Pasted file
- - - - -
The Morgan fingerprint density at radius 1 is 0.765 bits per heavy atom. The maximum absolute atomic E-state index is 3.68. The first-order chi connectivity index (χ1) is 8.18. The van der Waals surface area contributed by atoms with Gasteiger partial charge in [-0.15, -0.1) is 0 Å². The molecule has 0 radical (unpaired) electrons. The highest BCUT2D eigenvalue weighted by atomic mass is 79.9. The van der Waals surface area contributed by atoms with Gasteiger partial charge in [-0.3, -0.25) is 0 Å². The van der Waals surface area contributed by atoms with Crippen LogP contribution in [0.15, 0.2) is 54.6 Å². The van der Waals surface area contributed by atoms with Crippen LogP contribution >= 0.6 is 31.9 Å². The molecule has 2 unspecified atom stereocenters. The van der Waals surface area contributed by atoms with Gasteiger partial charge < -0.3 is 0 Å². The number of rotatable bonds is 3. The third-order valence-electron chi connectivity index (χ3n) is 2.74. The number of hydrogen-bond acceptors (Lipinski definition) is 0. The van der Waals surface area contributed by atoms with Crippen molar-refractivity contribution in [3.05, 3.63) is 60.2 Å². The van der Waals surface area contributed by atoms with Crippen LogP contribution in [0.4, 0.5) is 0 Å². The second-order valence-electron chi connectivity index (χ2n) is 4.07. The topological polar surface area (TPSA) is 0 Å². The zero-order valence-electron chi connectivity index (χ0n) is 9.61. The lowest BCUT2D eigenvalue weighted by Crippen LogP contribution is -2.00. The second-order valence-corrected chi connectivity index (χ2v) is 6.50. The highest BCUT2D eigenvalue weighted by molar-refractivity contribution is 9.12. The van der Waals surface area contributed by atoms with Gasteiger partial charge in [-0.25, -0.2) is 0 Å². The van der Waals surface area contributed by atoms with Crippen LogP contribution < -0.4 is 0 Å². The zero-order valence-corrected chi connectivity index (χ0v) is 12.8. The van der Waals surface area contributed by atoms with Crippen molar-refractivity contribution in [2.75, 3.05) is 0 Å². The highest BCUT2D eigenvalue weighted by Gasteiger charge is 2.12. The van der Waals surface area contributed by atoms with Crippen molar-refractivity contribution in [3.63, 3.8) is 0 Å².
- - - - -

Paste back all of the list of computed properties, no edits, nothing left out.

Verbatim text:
The Morgan fingerprint density at radius 1 is 0.765 bits per heavy atom. The maximum absolute atomic E-state index is 3.68. The first-order chi connectivity index (χ1) is 8.18. The van der Waals surface area contributed by atoms with Gasteiger partial charge in [-0.15, -0.1) is 0 Å². The molecule has 0 radical (unpaired) electrons. The highest BCUT2D eigenvalue weighted by atomic mass is 79.9. The van der Waals surface area contributed by atoms with Gasteiger partial charge in [-0.3, -0.25) is 0 Å². The van der Waals surface area contributed by atoms with Crippen LogP contribution in [0.15, 0.2) is 54.6 Å². The van der Waals surface area contributed by atoms with Crippen LogP contribution >= 0.6 is 31.9 Å². The molecule has 2 unspecified atom stereocenters. The van der Waals surface area contributed by atoms with Gasteiger partial charge < -0.3 is 0 Å². The number of rotatable bonds is 3. The third-order valence-electron chi connectivity index (χ3n) is 2.74. The number of hydrogen-bond acceptors (Lipinski definition) is 0. The van der Waals surface area contributed by atoms with Crippen molar-refractivity contribution in [3.05, 3.63) is 60.2 Å². The van der Waals surface area contributed by atoms with Crippen LogP contribution in [0.4, 0.5) is 0 Å². The second-order valence-electron chi connectivity index (χ2n) is 4.07. The topological polar surface area (TPSA) is 0 Å². The zero-order valence-electron chi connectivity index (χ0n) is 9.61. The lowest BCUT2D eigenvalue weighted by Crippen LogP contribution is -2.00. The second-order valence-corrected chi connectivity index (χ2v) is 6.50. The highest BCUT2D eigenvalue weighted by molar-refractivity contribution is 9.12. The van der Waals surface area contributed by atoms with Gasteiger partial charge in [-0.25, -0.2) is 0 Å². The van der Waals surface area contributed by atoms with Crippen LogP contribution < -0.4 is 0 Å². The zero-order valence-corrected chi connectivity index (χ0v) is 12.8. The van der Waals surface area contributed by atoms with Crippen molar-refractivity contribution in [2.75, 3.05) is 0 Å². The highest BCUT2D eigenvalue weighted by Gasteiger charge is 2.12. The van der Waals surface area contributed by atoms with Crippen molar-refractivity contribution in [3.63, 3.8) is 0 Å².